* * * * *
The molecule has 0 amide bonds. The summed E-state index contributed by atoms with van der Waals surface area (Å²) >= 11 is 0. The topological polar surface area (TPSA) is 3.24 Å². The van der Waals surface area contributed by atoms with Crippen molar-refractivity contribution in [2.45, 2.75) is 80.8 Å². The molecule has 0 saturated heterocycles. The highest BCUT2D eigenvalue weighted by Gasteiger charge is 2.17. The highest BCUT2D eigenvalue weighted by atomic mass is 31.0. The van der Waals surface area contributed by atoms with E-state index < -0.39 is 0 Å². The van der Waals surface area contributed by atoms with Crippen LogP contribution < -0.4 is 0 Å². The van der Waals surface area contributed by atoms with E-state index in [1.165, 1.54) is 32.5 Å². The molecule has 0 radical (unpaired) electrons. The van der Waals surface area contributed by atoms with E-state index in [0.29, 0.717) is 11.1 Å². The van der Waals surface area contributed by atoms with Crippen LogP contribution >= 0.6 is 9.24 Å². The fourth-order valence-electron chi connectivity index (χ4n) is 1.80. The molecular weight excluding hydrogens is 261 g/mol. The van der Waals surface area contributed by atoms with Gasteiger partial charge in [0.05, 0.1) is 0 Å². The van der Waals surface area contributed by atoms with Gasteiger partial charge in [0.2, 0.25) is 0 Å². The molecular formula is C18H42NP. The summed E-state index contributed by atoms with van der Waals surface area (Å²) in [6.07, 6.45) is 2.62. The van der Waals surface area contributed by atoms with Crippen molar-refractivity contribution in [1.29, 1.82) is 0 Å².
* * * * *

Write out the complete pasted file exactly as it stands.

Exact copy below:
The molecule has 0 amide bonds. The summed E-state index contributed by atoms with van der Waals surface area (Å²) >= 11 is 0. The topological polar surface area (TPSA) is 3.24 Å². The van der Waals surface area contributed by atoms with Crippen molar-refractivity contribution in [2.45, 2.75) is 80.8 Å². The molecule has 0 saturated heterocycles. The highest BCUT2D eigenvalue weighted by Gasteiger charge is 2.17. The highest BCUT2D eigenvalue weighted by atomic mass is 31.0. The van der Waals surface area contributed by atoms with E-state index < -0.39 is 0 Å². The van der Waals surface area contributed by atoms with Crippen LogP contribution < -0.4 is 0 Å². The van der Waals surface area contributed by atoms with E-state index in [1.165, 1.54) is 32.5 Å². The molecule has 0 radical (unpaired) electrons. The van der Waals surface area contributed by atoms with E-state index in [0.29, 0.717) is 11.1 Å². The van der Waals surface area contributed by atoms with Crippen LogP contribution >= 0.6 is 9.24 Å². The fourth-order valence-electron chi connectivity index (χ4n) is 1.80. The molecular weight excluding hydrogens is 261 g/mol. The van der Waals surface area contributed by atoms with Gasteiger partial charge in [0.05, 0.1) is 0 Å². The van der Waals surface area contributed by atoms with Gasteiger partial charge in [0.2, 0.25) is 0 Å². The molecular formula is C18H42NP. The summed E-state index contributed by atoms with van der Waals surface area (Å²) in [6.07, 6.45) is 2.62. The van der Waals surface area contributed by atoms with Crippen molar-refractivity contribution in [1.29, 1.82) is 0 Å².